These last four Sundays before Lent, the gospel readings have been taken from Jesus’ “Sermon on the Mount,” which was all about the “kingdom of God” and what it takes to be a committed citizen of that kingdom. When it comes to citizen ship in the kingdom of God, Jesus is quite exclusive: “No one can serve two masters.” No surprise there! Nor should we be surprised when Jesus singles out material wealth as the alternative attraction that can undermine our commitment to God’s kingdom. “You cannot serve God and mammon,” Jesus asserted, without much qualification or nuance.
Now obviously Jesus understood we all need material things – just to live, let alone to live well. In Jesus’ society, as in most societies for most of history, mot people were poor and most of their energy just went to making a living. Jesus and his disciples themselves depended on the generosity of others. And any number of Jesus’ parables praise hard-working people, whom Jesus proposes as a model for our religious life as well.
At the same time, we all know how corrupting wealth – particularly the preoccupation with wealth can be. The growing divide between the rich and everyone else, that is tearing apart the fragile fabric of our own society certainly illustrates this.
Of course, this problem and concern about it have been with us for a long time. In a 4th-century homily, appropriately entitled On Avarice, Saint Basil the Great challenged his hearers with these words: The bread that you possess belongs to the hungry. The clothes that you store in boxes belong to the naked. The shoes rotting by you belong to the bare-foot. The money that you hide belongs to anyone in need.
Basil’s challenging words – and Jesus’ own original words of warning – were not abstract or theoretical. They were – and are – addressed to all of us who aspire to be disciples, addressed directly and personally to all who would be citizens of the kingdom of God.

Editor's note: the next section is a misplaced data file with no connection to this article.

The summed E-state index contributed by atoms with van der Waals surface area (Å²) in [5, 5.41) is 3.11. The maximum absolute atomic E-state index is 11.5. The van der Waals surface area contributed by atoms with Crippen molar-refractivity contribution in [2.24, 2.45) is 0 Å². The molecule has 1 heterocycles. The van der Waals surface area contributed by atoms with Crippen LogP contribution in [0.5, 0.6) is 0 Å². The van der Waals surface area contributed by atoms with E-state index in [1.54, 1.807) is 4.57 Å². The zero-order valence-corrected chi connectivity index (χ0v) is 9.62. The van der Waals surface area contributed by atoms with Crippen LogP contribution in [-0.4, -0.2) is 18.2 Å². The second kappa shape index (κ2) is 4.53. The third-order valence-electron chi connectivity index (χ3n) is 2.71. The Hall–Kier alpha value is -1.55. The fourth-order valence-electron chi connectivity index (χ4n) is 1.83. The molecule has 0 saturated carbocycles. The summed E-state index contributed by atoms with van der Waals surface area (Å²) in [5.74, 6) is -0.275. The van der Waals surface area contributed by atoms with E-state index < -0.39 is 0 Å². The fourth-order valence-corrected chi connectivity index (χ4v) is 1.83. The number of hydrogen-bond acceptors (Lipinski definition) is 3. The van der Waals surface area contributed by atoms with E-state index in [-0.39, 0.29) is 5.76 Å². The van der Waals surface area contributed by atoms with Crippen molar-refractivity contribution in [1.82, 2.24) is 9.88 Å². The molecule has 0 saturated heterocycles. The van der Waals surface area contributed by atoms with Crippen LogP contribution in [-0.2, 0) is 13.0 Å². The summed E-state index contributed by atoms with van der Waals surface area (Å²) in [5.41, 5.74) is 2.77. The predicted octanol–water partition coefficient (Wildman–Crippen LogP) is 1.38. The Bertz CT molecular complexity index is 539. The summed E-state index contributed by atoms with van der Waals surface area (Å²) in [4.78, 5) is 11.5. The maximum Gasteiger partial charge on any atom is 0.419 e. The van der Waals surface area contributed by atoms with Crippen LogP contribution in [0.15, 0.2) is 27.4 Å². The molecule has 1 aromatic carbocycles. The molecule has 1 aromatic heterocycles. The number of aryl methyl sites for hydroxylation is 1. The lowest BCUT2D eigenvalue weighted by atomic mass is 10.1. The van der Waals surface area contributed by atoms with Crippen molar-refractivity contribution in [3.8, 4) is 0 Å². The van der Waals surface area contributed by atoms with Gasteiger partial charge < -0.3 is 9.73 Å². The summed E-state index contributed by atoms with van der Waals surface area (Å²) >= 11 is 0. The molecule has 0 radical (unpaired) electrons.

We hear similar language from Pope Francis, when he warns against a crude and naive trust in the goodness of those wielding economic power and in the sacralized workings of the prevailing economic system. Pope Francis continues: The culture of prosperity deadens us; we are thrilled if the market offers us something new to purchase. In the meantime all those lives stunted for lack of opportunity seem a mere spectacle; they fail to move us. [EG 54].
Lent, which begins this Wednesday, has traditionally been a time to refocus on what matters most by re-calibrating our attitude toward so many of the things that, if we are not careful, can come to dominate and define us. Just to recall the three familiar Lenten practices, traditionally proposed and emphasized by the Church – prayer, fasting, and almsgiving – already says so much about what Lent is all about.
Lent challenges us to focus on what is important – to put our preoccupation with wealth and other such things back in some perspective. We do this all the time – or at least try to, if we are reasonably sane and focused – in our ordinary activities, distinguishing what is of ultimate importance, what is of long-term value, from what is a short-term sideshow. Jesus wants us to do the same (and even more so) with what is most important – to seek first the kingdom of God and his righteousness.
Homily for the 8th Sunday in Ordinary Time, Immaculate Conception Church, Knoxville, TN, March 2, 2014.
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